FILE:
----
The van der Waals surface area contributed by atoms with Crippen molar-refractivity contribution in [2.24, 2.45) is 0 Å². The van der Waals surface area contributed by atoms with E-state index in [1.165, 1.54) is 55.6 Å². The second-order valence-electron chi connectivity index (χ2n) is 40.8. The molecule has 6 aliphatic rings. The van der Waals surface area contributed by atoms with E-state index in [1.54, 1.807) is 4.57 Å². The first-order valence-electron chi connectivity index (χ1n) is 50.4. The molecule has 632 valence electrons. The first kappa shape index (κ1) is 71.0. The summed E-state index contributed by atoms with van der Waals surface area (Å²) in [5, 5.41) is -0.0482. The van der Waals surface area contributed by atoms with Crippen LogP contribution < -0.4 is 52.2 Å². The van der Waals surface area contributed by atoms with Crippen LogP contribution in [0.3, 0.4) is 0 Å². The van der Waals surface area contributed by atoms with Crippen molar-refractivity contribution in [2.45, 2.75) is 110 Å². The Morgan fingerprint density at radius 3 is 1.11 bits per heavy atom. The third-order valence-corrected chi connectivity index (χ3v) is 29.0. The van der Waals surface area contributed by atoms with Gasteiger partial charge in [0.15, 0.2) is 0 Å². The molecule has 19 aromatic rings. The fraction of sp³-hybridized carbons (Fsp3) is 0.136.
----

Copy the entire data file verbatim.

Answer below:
The van der Waals surface area contributed by atoms with Crippen molar-refractivity contribution in [2.24, 2.45) is 0 Å². The van der Waals surface area contributed by atoms with E-state index in [1.165, 1.54) is 55.6 Å². The second-order valence-electron chi connectivity index (χ2n) is 40.8. The molecule has 6 aliphatic rings. The van der Waals surface area contributed by atoms with E-state index in [1.54, 1.807) is 4.57 Å². The first-order valence-electron chi connectivity index (χ1n) is 50.4. The molecule has 632 valence electrons. The first kappa shape index (κ1) is 71.0. The summed E-state index contributed by atoms with van der Waals surface area (Å²) in [5, 5.41) is -0.0482. The van der Waals surface area contributed by atoms with Crippen LogP contribution < -0.4 is 52.2 Å². The van der Waals surface area contributed by atoms with Crippen LogP contribution in [0.3, 0.4) is 0 Å². The van der Waals surface area contributed by atoms with Crippen molar-refractivity contribution in [2.45, 2.75) is 110 Å². The Morgan fingerprint density at radius 3 is 1.11 bits per heavy atom. The third-order valence-corrected chi connectivity index (χ3v) is 29.0. The van der Waals surface area contributed by atoms with Gasteiger partial charge in [0.15, 0.2) is 0 Å². The molecule has 19 aromatic rings. The fraction of sp³-hybridized carbons (Fsp3) is 0.136.